How to Grow Edible Plants in Containers

Planting one type of vegetable per container seems to work best. Mixed plantings of different vegetables, or vegetables and flowers in the same container, soon lose their visual impact once you start harvesting. Herbs are an exception; they work well as mixed plantings as only small amounts of leaf are taken. But the vigour of the plants needs to be matched – for example, you should keep invasive plants such as mint separate from slower-growing plants such as tarragon.

Containers with a different type of plant in each can be combined to create eye-catching displays. However, to keep the interest going, it is well worth having some pots of plants in reserve to replace harvested crops. Late-flowering plants such as fuchsias, impatiens and marguerites all work well.

What type of container?

You can use almost any container, providing it is a reasonable size and has drainage holes in the bottom.

Where cost is a consideration, use plastic or recycled containers as they are the cheapest. Terracotta looks attractive and is timeless but larger sizes are expensive. The sides of terracotta pots are porous so compost tends to dry out. This is not a problem for most herbs, but it can limit cropping of vegetables. Line the inside of the pot with polythene to keep the compost moist.

What size container?

The bigger the container the better, unless you are prepared to water the plants twice a day in summer. As a guide, use at least a 2-litre (15-cm) pot for single smaller vegetables – a lettuce, say. Better still, use 10-litre containers (about the size of a domestic bucket) for a single larger vegetable or a group of three or five lettuces. Thirsty crops such as beans, cucumbers and tomatoes will benefit from a 15-litre container (the size of a builder’s bucket).

Avoid shallow containers, i.e. under 15cm deep, as these do not give the roots enough depth and, as a result, the compost tends either to become waterlogged, or dries out very quickly.

Which compost?

Multipurpose compost is convenient, and all vegetables will crop well when grown in it, but large quantities can be expensive. Consider using the compost out of growing bags, which should be cheaper; a typical growing bag should contain at least 30 litres of compost. Tip the contents of the growing bag into deeper containers to make watering easier. Another way to eke out the compost is to add up to half by volume of garden topsoil. If you do this, be prepared for some weeds; otherwise top up the pot with a layer of pure compost to act as a mulch to suppress weed seeds.

Planting up

Cover the base of the container with a layer of crocks (broken terracotta pots), stones and/or gravel – broken-up expanded polystyrene packaging material is a modern substitute. Any additions to the compost, such as topsoil or grit (a couple of handfuls are sometimes added in to improve drainage for Mediterranean-type herbs, such as rosemary and thyme), should be mixed in well before filling the pots. Add the compost, then plant the young plants, firming down gently as you go. Alternatively sow seed beetroot, carrot and salad crops into the container as you would if you were sowing directly into the soil. Cover with l cm of compost. Leave a 2-3cm gap between the top of the compost and the rim of the pot to make watering easier.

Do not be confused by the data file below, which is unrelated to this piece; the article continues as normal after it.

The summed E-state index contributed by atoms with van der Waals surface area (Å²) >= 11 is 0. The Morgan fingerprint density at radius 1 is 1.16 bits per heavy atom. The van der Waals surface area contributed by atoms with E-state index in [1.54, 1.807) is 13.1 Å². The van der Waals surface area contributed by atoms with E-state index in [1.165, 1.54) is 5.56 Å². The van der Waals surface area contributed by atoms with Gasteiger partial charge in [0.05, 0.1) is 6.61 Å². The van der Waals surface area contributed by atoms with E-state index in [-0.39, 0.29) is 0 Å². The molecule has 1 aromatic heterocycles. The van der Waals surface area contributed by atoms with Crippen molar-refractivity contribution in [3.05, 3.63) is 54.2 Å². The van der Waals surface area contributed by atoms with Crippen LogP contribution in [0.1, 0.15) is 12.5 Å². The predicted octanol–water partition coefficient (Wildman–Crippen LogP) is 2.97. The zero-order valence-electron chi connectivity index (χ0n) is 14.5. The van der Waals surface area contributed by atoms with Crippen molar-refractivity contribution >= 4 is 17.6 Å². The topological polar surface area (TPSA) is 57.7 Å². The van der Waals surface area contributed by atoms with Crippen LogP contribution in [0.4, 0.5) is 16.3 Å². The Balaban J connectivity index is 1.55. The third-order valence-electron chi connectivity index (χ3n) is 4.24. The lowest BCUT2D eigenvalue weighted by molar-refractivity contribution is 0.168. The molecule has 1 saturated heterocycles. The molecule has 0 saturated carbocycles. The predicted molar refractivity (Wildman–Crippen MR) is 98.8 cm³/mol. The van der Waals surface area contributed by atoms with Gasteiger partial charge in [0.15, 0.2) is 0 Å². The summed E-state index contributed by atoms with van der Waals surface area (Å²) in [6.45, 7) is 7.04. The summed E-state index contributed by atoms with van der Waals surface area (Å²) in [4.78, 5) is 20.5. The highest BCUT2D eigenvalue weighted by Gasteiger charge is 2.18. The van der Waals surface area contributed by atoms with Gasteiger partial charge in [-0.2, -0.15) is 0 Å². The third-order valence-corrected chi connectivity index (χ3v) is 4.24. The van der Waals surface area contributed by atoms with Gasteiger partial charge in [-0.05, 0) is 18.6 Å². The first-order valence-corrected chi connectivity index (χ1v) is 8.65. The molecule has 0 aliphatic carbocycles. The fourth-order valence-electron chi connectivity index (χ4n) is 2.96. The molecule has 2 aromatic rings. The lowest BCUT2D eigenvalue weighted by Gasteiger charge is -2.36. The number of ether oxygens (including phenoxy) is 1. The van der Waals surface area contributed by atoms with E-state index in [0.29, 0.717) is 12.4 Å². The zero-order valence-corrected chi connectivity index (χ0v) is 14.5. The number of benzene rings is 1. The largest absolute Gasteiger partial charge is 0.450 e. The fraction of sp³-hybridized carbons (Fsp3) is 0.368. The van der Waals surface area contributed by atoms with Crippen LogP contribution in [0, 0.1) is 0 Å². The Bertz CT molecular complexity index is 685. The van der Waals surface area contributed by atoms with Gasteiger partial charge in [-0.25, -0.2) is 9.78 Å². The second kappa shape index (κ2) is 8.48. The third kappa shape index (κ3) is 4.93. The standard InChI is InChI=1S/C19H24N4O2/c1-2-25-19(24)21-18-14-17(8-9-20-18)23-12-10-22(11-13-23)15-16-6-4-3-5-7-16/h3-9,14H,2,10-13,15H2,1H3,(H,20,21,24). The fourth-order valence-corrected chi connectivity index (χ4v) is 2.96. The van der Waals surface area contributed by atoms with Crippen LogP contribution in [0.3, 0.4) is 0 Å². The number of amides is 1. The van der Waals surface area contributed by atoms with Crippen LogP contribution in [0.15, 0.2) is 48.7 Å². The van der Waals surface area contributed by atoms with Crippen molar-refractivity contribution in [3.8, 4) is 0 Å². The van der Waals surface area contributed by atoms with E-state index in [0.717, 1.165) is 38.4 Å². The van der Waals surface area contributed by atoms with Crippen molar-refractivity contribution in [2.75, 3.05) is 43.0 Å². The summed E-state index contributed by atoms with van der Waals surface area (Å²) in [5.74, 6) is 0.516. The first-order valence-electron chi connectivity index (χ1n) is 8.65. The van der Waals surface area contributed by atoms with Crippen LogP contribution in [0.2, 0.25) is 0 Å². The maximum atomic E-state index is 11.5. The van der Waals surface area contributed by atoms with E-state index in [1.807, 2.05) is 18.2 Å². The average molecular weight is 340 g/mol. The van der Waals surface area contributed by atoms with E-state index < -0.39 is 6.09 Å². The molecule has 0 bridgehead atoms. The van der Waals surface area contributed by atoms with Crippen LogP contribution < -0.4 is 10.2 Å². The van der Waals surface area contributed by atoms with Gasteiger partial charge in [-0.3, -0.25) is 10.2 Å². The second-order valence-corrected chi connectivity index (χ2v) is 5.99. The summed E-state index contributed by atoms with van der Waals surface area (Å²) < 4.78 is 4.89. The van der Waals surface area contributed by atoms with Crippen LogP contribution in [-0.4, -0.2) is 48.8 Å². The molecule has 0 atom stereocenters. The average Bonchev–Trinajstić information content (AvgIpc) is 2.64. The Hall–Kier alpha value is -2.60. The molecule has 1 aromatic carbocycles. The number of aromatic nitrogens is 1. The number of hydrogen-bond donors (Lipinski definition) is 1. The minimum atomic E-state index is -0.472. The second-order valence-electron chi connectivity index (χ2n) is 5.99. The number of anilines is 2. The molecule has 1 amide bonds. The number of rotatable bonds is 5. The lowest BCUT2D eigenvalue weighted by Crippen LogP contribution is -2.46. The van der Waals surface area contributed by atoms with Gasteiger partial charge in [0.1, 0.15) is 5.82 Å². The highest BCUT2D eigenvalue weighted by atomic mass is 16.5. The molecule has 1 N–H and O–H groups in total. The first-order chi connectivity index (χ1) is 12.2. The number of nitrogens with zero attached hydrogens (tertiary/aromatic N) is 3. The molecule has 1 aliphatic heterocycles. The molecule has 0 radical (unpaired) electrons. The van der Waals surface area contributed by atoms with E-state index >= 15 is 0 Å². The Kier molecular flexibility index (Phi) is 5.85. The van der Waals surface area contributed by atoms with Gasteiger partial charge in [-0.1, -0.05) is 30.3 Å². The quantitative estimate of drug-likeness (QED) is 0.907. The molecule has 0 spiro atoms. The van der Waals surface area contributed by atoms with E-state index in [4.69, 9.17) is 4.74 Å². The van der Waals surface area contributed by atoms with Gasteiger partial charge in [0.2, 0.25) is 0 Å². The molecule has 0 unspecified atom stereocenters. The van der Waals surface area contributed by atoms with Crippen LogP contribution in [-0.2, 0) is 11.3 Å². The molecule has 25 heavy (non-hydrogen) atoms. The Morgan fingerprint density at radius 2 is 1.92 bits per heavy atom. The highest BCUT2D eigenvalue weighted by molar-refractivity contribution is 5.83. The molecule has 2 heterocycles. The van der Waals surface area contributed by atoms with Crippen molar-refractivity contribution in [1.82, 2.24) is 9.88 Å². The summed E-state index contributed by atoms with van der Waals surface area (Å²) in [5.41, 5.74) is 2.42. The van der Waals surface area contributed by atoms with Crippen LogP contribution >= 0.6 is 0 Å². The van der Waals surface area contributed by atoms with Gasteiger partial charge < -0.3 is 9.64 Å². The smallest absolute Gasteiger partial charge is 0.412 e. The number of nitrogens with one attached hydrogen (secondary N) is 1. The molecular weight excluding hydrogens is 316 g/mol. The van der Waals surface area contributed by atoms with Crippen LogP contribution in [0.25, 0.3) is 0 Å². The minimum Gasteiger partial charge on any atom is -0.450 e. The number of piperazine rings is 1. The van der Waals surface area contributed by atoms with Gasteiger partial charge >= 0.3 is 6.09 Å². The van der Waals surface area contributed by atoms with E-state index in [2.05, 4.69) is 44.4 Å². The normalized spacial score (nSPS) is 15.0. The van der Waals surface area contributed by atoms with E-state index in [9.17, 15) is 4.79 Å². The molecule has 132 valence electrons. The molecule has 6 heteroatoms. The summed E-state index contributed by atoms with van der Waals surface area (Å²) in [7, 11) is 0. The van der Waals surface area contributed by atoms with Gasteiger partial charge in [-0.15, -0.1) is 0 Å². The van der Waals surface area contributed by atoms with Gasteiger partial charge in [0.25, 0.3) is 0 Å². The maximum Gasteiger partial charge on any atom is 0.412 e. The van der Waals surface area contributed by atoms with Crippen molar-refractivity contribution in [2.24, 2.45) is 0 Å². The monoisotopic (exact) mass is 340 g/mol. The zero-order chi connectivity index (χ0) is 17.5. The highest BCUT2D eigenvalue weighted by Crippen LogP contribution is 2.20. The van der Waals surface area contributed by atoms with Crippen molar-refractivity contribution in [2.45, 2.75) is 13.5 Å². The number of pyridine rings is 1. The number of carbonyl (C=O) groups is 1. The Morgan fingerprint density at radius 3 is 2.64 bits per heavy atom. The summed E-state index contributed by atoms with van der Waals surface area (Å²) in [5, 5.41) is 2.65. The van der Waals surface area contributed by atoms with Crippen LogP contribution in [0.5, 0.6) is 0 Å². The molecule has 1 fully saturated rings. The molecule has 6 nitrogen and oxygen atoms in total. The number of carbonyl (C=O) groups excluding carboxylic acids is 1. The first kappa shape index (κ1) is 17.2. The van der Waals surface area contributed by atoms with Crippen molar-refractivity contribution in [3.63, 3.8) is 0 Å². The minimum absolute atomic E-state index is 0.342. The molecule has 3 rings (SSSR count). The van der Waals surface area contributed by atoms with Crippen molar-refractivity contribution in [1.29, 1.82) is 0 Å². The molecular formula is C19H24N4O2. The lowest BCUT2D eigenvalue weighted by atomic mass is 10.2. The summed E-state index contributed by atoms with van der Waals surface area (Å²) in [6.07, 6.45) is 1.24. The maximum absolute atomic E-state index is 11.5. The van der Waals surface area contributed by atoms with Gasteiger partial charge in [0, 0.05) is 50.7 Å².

Early in the summer, try not to overwater young plants, otherwise the compost will get waterlogged. Once the plants are growing and the weather is warmer, you need to water frequently so the compost never completely dries out.

Some plants, lettuces in particular, start to suffer if left in full sun during the hottest part of the summer. It will be easier to keep them watered if they are in a shaded or semi-shaded part of the patio.

The compost should have sufficient nutrients for even the greediest of crops for at least four weeks after planting. After that you will need to supply extra plant food. Vigorous leafy crops, such as cabbages or lettuces, will need a balanced liquid fertiliser, i.e. one with equal proportions of nitrogen, phosphate and potash. For fruiting crops such as cucumbers, peppers and tomatoes, use a liquid tomato feed; this will provide more potash. Follow the application rates for each product.

Watch out for pests and diseases, and follow the advice given for each vegetable if necessary. Slugs and snails can be prevented by fixing a barrier of copper tape around the container.

Hanging baskets

If you use hanging baskets, crops will not be large but they can be hung at a convenient height for picking and should not be bothered by slugs. Herbs such as mint, parsley, chives, small sage plants and basil work well, as do edible flowers such as nasturtium and pot marigolds. If you can cope with the extra watering, consider growing the dwarf tomato ‘Tumbler’. Dwarf peas and dwarf French beans will tumble from a basket, too.

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About the Author: Greenery always attracts Arthur Kunkle. He has a big garden where he plants many fruits and vegetables. His passion for gardening motivates him to write and share different tips on gardening.

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